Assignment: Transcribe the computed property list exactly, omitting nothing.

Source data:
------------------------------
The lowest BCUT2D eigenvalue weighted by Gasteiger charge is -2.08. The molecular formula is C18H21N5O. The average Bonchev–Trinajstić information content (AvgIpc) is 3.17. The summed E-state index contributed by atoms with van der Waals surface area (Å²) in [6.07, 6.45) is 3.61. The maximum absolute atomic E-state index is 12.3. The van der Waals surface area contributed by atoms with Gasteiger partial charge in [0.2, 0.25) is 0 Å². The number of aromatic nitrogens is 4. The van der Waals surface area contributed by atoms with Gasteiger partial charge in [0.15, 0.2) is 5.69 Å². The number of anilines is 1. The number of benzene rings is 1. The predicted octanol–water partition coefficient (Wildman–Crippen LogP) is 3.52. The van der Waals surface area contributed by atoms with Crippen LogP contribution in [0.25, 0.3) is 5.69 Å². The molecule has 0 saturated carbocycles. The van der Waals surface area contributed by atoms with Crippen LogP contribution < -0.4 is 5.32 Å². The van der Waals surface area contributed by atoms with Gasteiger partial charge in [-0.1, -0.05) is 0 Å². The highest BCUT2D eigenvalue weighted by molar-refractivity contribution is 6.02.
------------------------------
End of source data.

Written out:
The lowest BCUT2D eigenvalue weighted by Gasteiger charge is -2.08. The molecular formula is C18H21N5O. The average Bonchev–Trinajstić information content (AvgIpc) is 3.17. The summed E-state index contributed by atoms with van der Waals surface area (Å²) in [6.07, 6.45) is 3.61. The maximum absolute atomic E-state index is 12.3. The van der Waals surface area contributed by atoms with Gasteiger partial charge in [0.2, 0.25) is 0 Å². The number of aromatic nitrogens is 4. The van der Waals surface area contributed by atoms with Gasteiger partial charge in [0.15, 0.2) is 5.69 Å². The number of anilines is 1. The number of benzene rings is 1. The predicted octanol–water partition coefficient (Wildman–Crippen LogP) is 3.52. The van der Waals surface area contributed by atoms with Crippen LogP contribution in [0.25, 0.3) is 5.69 Å². The molecule has 0 saturated carbocycles. The van der Waals surface area contributed by atoms with Crippen LogP contribution < -0.4 is 5.32 Å². The van der Waals surface area contributed by atoms with Gasteiger partial charge in [-0.1, -0.05) is 0 Å². The highest BCUT2D eigenvalue weighted by molar-refractivity contribution is 6.02.